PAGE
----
Landfill’s scrap cars shipped off island

Derelict cars and other scrap metal from the George Town landfill is loaded onto a barge in Hog Sty Bay, ready to be shipped overseas. - Photo: Supplied by Dart

Tons of scrap cars and assorted metal have been removed from the George Town landfill, loaded onto a barge and shipped off island for recycling.

The scrap metal area of the landfill has been the site of a number of fires that have broken out at the dump over the years, including the most recent large fire last month.

Up to three barge-loads of the scrap materials are expected to be shipped off island and exported for recycling, as part of the remediation work which includes the removal of “legacy stockpiles of metal waste”.

Under a recently signed agreement for a Dart-led consortium to take over and remediate the landfill, it is expected that all the scrap vehicles and metal at the site will be processed and exported by 2023. The part of the landfill which currently contains the scrap will be used as a residual solid waste area – where items that cannot be recycled or incinerated in the waste-to-energy facility will be deposited.

Workers began loading the first barge on Monday, 19 April, and it left Cayman today, 22 April – Earth Day.

While the work on removing the first shipment of scrap vehicles was being carried out, the landfill temporarily stopped receiving derelict vehicles. It is slated to begin accepting scrap cars on Monday, 26 April, but will only take them from Monday to Friday between the hours of 7am and 5pm.

Cameron Graham, president of development delivery and infrastructure at Dart, in a statement to the Compass, said, “The landfill remediation is a complex project with many parts, and the export and recycling of the burnt metals [is] a milestone achievement within the overall project plan. There will be two to three barges of metals sent overseas for recycling in the current phase, followed by other stockpiled metals and end of life vehicles over the course of the coming months.”

“We expect this part of the remediation works to be complete in 2023.”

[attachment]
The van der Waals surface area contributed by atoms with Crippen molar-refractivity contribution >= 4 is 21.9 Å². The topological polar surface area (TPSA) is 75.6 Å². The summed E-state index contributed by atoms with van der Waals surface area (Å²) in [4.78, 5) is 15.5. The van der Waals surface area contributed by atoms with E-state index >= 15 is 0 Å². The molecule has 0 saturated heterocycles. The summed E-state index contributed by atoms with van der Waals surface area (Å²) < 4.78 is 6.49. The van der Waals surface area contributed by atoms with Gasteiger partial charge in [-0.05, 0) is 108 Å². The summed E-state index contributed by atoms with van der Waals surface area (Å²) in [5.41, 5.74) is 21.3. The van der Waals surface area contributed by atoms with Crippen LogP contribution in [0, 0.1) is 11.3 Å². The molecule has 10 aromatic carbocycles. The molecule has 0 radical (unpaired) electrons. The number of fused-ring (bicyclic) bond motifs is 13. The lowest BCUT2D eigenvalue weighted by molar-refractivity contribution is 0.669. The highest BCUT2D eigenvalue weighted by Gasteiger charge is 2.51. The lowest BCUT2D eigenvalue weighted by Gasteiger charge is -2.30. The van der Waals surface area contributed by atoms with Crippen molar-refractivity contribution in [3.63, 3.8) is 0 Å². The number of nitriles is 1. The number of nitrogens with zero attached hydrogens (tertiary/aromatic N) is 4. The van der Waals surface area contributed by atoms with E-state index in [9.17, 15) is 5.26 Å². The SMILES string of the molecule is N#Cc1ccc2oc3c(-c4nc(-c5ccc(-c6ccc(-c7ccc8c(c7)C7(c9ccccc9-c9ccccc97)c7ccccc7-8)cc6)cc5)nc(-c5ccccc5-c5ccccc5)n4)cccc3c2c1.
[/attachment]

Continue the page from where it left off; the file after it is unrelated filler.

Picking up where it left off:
A truckload of scrap metal arrives at the dock in George Town, where it is transferred onto a waiting barge. – Photo: Supplied by Dart

Remediation of the landfill is being done in stages, and the northern part of the main garbage mound has already been covered with aggregate, prior to being capped.

The eventual removal of all the scrap metal is expected to significantly reduce the risk of fires at the landfill, according to Dart and the Department of Environmental Health.

Under the new agreement, the DEH continues to do much of the work they were currently doing, including garbage and recycling collection and handling, and processing green waste and medical waste.

Richard Simms, DEH director, in a statement to the Compass, said, “Remediation of the George Town Landfill is an essential part of the solid waste management public-private partnership between the Cayman Islands Government and Dart. Removal of legacy waste stockpiles at the current landfill is an important element of the project to maximise recycling of metals and proactively reduce the risk of future fires in the area.

“Clearance of the area is also required to facilitate future and ongoing Department of Environmental Health landfilling operations and development of the ReGen facilities.”

George Town landfill fire
Several fires have broken out at the part of the George Town landfill where scrap cars are stored, including this major blaze last month. – Photo: Taneos Ramsay

ReGen deal

The Cayman Islands government and Dart signed a 25-year deal on the future of the landfill in March.

Under the terms of the agreement, the 90-foot-high ‘Mount Trashmore’, as it is commonly called, will eventually be closed and remediated; it will be replaced on the land immediately beside it with a facility where rubbish from all three islands will be incinerated and converted into electricity. It is estimated that the incinerated garbage will add about 8 megawatts of electricity to the CUC grid, enough to power more than 2,000 premises.

The project, called ReGen, will also include a recycling plant where plastics, cardboard, cans and other materials will be processed before being shipped off island.

Peter Ranger, chief project manager of the government’s Major Projects Office, speaking at a press briefing where the deal was signed last month, said, “What has happened over the past 20 years is government stockpiled metals, cars, etc., ready for depollution and transportation off island. For various reasons that didn’t happen, so that’s now turned into a legacy issue for government.”

Ranger said all cars at the site will be processed, depolluted and shipped off island for recycling.

According to the Economics and Statistics Office’s annual compendium of statistics, in 2019 – the most recent data available – 2,024 derelict vehicles were scrapped at the landfill.

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